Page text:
When Yan Hui died, his fellow followers wanted to give him a grand burial. Confucius said: “This isn’t right.” When the followers gave him a grand burial, Confucius said: “Yan Hui treated me like a father, but I was not given the chance to treat him like a son. This is not my fault, but yours, my friends.” (1)
If your team ever decides to disregard your advice or instructions, accept their decision with grace. Not everything’s about you. If there’s any blame to be apportioned, it should probably be placed on you for putting them into a position where they are given no choice but to ignore you. Continue reading Leadership lessons from Confucius: not everything’s about you
When Yan Hui died, Confucius cried: “Alas! Heaven’s the ruin of me! Heaven’s the ruin of me!” (1)
How far should you go in masking your true emotions when disaster hits? Should you strive to remain calm and in control or is it OK to show your shock and grief with those around you? Continue reading Leadership lessons from Confucius: letting your emotions show
顏淵死，顏路請子之車以為之 。子曰：「才不才，亦各言其子也。鯉也死，有棺而無 ；吾不徒行，以為之 ，以吾從大夫之後，不可徒行也。」
When Yan Hui died, his father Yan Lu asked Confucius if he could sell his carriage so that he could pay for an outer coffin for his son. Confucius said: “Talented or not, a son is a son. When my son Li died, he was buried in an inner coffin but there was no outer coffin. I wouldn’t go on foot in order to give him one because it wasn’t proper for me as a former minister to go on foot.” (1) (2) (3)
If you fail to follow the rules and conventions of your organization, how can you expect others to observe them? If you allow yourself some wriggling room by treating a sensitive or contentious case as an exception, why can’t everyone else do the same? Continue reading Leadership lessons from Confucius: a special case?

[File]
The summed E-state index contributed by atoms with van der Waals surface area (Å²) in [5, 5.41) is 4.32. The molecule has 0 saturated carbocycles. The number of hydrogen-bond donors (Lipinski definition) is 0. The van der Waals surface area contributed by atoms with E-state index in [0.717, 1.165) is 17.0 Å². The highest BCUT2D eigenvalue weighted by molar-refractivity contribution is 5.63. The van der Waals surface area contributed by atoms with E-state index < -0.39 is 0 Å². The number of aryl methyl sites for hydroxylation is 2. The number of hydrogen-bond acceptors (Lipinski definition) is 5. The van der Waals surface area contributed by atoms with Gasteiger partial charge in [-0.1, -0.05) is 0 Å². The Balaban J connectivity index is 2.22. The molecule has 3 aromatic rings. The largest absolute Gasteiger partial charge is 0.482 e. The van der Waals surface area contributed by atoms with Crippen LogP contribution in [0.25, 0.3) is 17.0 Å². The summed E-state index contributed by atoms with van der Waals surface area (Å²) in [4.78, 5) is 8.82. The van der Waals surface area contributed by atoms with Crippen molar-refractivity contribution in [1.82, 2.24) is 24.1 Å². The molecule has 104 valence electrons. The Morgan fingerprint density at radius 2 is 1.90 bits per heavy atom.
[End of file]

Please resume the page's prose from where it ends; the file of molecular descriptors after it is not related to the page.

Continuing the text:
Yan Lu (顏路) was one of the earliest followers of Confucius and the father of the sage’s favorite follower and protégé Yan Hui (顏回).
Otherwise known as Yan Wuyou (顏無繇), he was born in the state of Lu six years after Confucius in 545 BCE and led a humble existence. He was so poor that when Yan Hui died he had to ask Confucius to sell his carriage to buy an exterior coffin for his son’s burial. Confucius had to refuse the request because Yan Hui achieved sufficient status to merit such an honor. In addition, as a former minister it would have been a serious breach of ritual propriety for Confucius to participate in a funeral procession on foot. Continue reading Followers of Confucius: Yan Lu
Confucius said: “Yan Hui is no help to me at all: he delights in everything I say.” (1)
Teaching is an interactive process. How do you know if your students are truly imbibing the great wisdom you are imparting to them if they just sit quietly in front of you without asking any questions? You may think that this shows they’re taking in everything you have to say, but it’s much more likely that they are either so bored that they don’t think it’s worth interrupting you with a question or so overwhelmed that they don’t want to appear dumber than everyone else by asking for clarification of a point that they don’t understand. Continue reading Leadership lessons from Confucius: an interactive process